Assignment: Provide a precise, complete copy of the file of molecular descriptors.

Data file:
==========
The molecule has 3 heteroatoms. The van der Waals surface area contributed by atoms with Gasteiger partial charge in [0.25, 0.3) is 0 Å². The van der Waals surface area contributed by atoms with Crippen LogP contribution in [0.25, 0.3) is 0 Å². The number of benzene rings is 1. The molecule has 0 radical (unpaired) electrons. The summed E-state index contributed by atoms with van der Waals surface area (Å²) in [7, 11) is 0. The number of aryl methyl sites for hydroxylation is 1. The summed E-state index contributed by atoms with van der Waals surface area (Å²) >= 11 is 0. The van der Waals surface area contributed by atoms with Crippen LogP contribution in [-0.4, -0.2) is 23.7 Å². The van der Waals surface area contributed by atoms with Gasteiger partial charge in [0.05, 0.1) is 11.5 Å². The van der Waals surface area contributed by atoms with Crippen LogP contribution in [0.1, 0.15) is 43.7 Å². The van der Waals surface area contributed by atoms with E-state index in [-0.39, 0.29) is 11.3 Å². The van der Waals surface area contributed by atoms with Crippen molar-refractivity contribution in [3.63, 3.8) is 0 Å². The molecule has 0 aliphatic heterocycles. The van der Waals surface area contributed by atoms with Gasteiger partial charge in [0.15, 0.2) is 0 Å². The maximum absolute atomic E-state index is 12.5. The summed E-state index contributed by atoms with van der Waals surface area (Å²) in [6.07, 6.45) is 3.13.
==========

The molecule has 3 heteroatoms. The van der Waals surface area contributed by atoms with Gasteiger partial charge in [0.25, 0.3) is 0 Å². The van der Waals surface area contributed by atoms with Crippen LogP contribution in [0.25, 0.3) is 0 Å². The number of benzene rings is 1. The molecule has 0 radical (unpaired) electrons. The summed E-state index contributed by atoms with van der Waals surface area (Å²) in [7, 11) is 0. The number of aryl methyl sites for hydroxylation is 1. The summed E-state index contributed by atoms with van der Waals surface area (Å²) >= 11 is 0. The van der Waals surface area contributed by atoms with Crippen LogP contribution in [-0.4, -0.2) is 23.7 Å². The van der Waals surface area contributed by atoms with Gasteiger partial charge in [0.05, 0.1) is 11.5 Å². The van der Waals surface area contributed by atoms with Crippen LogP contribution in [0.1, 0.15) is 43.7 Å². The van der Waals surface area contributed by atoms with E-state index in [-0.39, 0.29) is 11.3 Å². The van der Waals surface area contributed by atoms with Crippen molar-refractivity contribution in [3.63, 3.8) is 0 Å². The molecule has 0 aliphatic heterocycles. The van der Waals surface area contributed by atoms with Gasteiger partial charge in [0.15, 0.2) is 0 Å². The maximum absolute atomic E-state index is 12.5. The summed E-state index contributed by atoms with van der Waals surface area (Å²) in [6.07, 6.45) is 3.13.